March 9, 2007

Newsletters. Or E-zines. They’re important to a practice as a consultant and coach. I know, because the newsletters (or e-zines) by the consultants and coaches for consultants and coaches all say so.

They say a lot more, too. I’ve been gathering wisdom and useful knowledge about the way to put together a newsletter, what to write, how often to publish, and similar weighty matters. I will list some of the important findings I have made so the rest of you don’t have to dig through all the opinions to find the top recommendations.

➢ Publish your newsletter monthly at least.
➢ Publish your newsletter weekly at most.
➢ Publish your newsletter about once every 10 days.
➢ Publish your newsletter daily.
➢ Why in the world do some people publish newsletters daily? That’s way too often and will turn off subscribers.

➢ Follow a consistent format in each edition.
➢ Don’t get trapped by format.
➢ Have different sections that readers come to expect.
➢ Don’t overdo it by having different sections that readers expect you to put in each edition.

➢ Publish it for free because no one will sign up for an online newsletter.
➢ It’s best to publish a newsletter that people will pay for because you get recurring income.
➢ Publish a free newsletter but use it to promote your products.
➢ Publish a free newsletter and don’t talk much about your products or it will look like a sales letter.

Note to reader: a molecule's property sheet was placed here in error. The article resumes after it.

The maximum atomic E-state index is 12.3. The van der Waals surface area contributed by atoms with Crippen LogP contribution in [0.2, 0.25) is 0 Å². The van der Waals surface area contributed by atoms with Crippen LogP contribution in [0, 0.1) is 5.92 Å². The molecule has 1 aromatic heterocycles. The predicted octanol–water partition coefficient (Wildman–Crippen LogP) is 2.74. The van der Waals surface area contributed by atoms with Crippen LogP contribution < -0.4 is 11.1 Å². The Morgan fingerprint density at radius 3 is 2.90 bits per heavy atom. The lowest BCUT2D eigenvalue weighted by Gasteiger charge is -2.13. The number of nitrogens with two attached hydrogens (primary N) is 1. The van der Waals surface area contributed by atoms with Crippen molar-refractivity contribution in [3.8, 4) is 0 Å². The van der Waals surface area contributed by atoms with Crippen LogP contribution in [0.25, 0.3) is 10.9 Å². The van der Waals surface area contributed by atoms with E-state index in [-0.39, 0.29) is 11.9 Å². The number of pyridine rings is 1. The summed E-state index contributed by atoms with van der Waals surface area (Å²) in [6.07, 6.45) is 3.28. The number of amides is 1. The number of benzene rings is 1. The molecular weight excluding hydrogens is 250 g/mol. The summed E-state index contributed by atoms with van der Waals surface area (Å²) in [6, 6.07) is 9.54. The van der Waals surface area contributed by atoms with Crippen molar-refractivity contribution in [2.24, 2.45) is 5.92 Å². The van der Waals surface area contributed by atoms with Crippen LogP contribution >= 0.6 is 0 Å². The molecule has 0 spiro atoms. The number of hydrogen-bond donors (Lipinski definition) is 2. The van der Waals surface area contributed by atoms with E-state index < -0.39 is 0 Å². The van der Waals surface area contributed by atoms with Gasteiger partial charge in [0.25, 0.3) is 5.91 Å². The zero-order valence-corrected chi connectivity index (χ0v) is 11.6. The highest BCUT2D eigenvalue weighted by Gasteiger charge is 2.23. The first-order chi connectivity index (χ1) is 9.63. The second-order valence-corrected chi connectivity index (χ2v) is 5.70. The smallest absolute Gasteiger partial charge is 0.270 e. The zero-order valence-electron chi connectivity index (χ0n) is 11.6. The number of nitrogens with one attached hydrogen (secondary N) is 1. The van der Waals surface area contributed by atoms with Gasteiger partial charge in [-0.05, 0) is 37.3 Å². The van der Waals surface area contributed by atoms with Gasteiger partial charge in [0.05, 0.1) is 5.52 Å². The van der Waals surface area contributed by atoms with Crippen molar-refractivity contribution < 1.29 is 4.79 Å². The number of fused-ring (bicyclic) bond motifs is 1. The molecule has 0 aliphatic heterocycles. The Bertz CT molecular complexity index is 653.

➢ Give away lots of information for free.
➢ Give away tastes of information so people will be interested and want to buy your products.

➢ Just give quick “How to” or “What to avoid” kinds of ideas in a newsletter or you’ll lose interest.
➢ Tell personal stories about your life and your discoveries because people want to be drawn in.

➢ Make sure everyone has a double opt-in, where they ask to be on the list and then also respond to an e-mail to verify they want to be on the list.
➢ Take people who sign up for a free report and stick them on your list as a “freebie” without worrying about that double opt-in.

➢ Use HTML and nice graphics to look professional.
➢ Use simple text and a basic format so it’s not too showy, and so everyone can read it with their e-mail software.
➢ Send out simple text e-mails with links to your newsletter, which is actually hosted on your web site.

➢ Include lots of content; get other people to write guest articles, and look for articles to include.
➢ Keep it concise.

If I’ve missed any of the truly important discoveries, please forgive me. There’s been a lot to sift through.

It reminds me of the years I spent as a member of a professional writers’ group. Aspiring novelists would ask the published authors things like, “How many adjectives should I have in a sentence?” The helpful, detailed explanations about the purpose and use of adjectives would be ignored, so in frustration the authors would resort to the default answer: “One and a half.”

I subscribe to many different types of free newsletters or e-zines. I read a few and parts of others and toss out most of them. It’s not always the same ones I read or toss out.

The key? I read the interesting articles, even if they’re lengthy, and I skip the ones that aren’t relevant or aren’t believable.

Good thing I’m just doing this blog to track my transition to the world of coaching and consulting! Who has time to be relevant, interesting, and credible?

May We All Learn to Trust Ourselves,

Steve Coxsey


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